Democracy Café meeting 10 March 2018
Is the digital age killing off democracy as we know it? was the title of the topic which won the opening ballot and this stimulated an interesting discussion. A day or so later Tim Berners Lee wrote a piece in the Guardian entitled It’s not too late to rein in the web giants which only goes to show that where Salisbury Democracy Café leads, others follow – well perhaps not.
It is fair to say the opinions were evenly divided: there were some who expressed concerns at the continuing dominance of the web
giants – now being called the FANGS, Facebook, Amazon, Netflix and Google – and others who thought these platforms were of ultimate benefit to ordinary people. So starting with the naysayers who thought:
- the digital media giants were controlled by big businesses based in Silicon Valley. As such they were subject to few controls either in their home country or in the UK
- there was the issue of fake news and stories being passed on at lightening speed when they may be untrue
- news media were subject to some kind of control and a requirement, in the case of the TV, for balance. There was a means to complain to a media watchdog even though it was fairly toothless. This was not the case with web based firms
- the worry that governments were complicit in false information being disseminated although this was not limited to the internet
- the algorithms used meant viewers were only being shown things they were likely to agree with and this was creating a self-perpetuating bubble
- a recent problem was the belief that countries like Russia were able to use these platforms to influence elections in the West. This was clearly damaging to the operation of democracy in countries like ours.
There were those who thought that the internet was a good idea and good for democracy. On the question of dominance, there was Schumpeter’s theory of ‘creative destruction’. Although these companies are dominant now, will they remain so in the future? One thinks of the once mighty IBM – still a large company but no longer dominant – and Yahoo was once the search engine of choice. Other points included:
- the web gave good access to business to their customers and likewise, consumers had greater power
- quite simply, everyone had a voice now (if they wanted it). Blogs and tweets enabled people to express a view they never could before
- While it was true the new media was owned by tech giants, newspapers were also largely owned by media moguls such as the Murdoch’s and people like the Barclay twins who live on a rock in the English channel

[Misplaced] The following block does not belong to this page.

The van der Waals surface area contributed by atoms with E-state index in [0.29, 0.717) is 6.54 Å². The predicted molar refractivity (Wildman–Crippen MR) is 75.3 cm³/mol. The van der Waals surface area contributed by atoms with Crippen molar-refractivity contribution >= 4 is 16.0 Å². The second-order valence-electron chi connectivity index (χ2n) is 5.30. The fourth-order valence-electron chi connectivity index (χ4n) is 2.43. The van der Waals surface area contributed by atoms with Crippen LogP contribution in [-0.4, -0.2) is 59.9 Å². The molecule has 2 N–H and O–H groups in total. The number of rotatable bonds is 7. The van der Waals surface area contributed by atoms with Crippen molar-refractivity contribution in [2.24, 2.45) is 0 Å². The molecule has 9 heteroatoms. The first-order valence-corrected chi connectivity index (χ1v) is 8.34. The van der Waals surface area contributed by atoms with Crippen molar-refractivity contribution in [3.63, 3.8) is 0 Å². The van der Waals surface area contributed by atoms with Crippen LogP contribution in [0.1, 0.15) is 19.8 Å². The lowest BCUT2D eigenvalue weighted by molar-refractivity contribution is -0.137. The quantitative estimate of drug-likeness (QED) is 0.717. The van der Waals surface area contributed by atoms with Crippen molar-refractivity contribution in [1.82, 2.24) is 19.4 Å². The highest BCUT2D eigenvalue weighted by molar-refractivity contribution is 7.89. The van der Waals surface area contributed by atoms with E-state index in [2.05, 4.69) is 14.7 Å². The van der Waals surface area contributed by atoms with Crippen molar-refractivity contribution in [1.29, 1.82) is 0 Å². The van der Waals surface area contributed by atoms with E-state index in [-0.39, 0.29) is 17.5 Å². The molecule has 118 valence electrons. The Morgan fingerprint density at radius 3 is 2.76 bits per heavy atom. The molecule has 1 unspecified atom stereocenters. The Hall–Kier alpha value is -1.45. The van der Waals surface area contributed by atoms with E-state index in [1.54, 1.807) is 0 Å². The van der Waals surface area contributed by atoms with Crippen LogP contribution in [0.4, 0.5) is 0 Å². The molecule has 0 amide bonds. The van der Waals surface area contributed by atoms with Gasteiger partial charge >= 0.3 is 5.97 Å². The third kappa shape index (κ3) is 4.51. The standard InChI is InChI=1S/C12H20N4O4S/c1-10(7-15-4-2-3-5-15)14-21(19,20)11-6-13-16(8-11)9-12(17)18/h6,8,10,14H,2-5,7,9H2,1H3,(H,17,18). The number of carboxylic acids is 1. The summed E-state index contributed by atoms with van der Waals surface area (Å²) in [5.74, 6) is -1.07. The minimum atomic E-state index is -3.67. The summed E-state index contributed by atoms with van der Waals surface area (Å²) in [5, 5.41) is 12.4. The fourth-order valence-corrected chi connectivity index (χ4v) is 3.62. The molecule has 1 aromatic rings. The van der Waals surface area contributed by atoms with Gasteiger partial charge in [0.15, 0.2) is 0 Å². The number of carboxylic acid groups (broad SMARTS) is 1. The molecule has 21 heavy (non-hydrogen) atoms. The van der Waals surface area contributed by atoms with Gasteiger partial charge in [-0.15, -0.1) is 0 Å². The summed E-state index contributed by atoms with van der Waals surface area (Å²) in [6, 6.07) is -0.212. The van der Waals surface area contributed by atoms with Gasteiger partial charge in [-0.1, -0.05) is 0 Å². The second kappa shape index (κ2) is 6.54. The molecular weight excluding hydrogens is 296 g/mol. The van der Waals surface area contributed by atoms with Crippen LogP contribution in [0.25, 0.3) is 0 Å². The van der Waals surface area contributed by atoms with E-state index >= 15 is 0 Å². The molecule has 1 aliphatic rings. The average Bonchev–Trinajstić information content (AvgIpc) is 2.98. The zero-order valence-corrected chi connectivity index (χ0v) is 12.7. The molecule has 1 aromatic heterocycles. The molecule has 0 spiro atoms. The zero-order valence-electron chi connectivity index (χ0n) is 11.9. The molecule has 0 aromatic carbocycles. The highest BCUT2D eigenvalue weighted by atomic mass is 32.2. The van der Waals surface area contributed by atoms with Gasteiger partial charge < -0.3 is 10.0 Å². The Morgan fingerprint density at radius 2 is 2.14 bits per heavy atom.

- one advantage of the internet was the ability of people to mount petitions and take part in campaigning to express their views. This would have been a lot more difficult without the Web. It did lead onto a discussion of ‘clicktivism’ and a belief by some MPs for example that because it was so easy, people didn’t really care about the issue concerned.
The discussion moved on to wider issues and one such was the whole notion of ‘truth’ and what it meant. There was a lively discussion based on the difference between truth and opinion particularly as far as the media were concerned. It was one person’s view that an opinion can never be true – a notion we did not fully resolve and not everyone agreed with. Balance in the media was another concern and the problem of bias being introduced in the process of trying to be balanced. For example, the great weight of scientific evidence points to global warming but there are some who disagree. Inviting representatives from each camp onto various programmes gives the impression the arguments are evenly balanced when in fact they may not be. Another problem concerns people representing various think tanks whose funding was opaque. We are frequently not informed that an energy company for example is behind a supposedly independent think tank. George Monbiot has written about this problem on several occasions. There are several reports by Transparency International as well.
Finally, we spent some time on the notion of altruism and how this was part of our genetic make up.
Part 2 of the café was spent on the other topic which was Is it helpful to have party politics at the local level? Frome in Somerset and Flatpack Democracy was the subject of a Compass meeting last year. The question was asked then could the Frome system be replicated further up the chain and the speaker thought not.
Many people feel frustrated that issues which are local are determined not on their merits but on the activities of political parties operating at what is – in their view – an inappropriate fashion. However, some suggested that in fact party politics do intrude at the local level. For example schools and the drive to create academies independent of the local authority. This would be closely linked to the politics of the local area. This was particularly so as the bulk of funding came from central government. Would better decisions be taken if there were no political parties? Linked to this was the problem of dominant parties. Our first past the post system meant one party can assume dominance and remain so for decades.
Do people vote for individuals or parties? A question without an answer since many will not know who their local candidate is and in any event, much voting was tribal. There was also the problem of engagement: how do you reach people who are uninterested in local politics and are ignorant of the issues?
Altogether an interesting and informed debate over two crucial issues.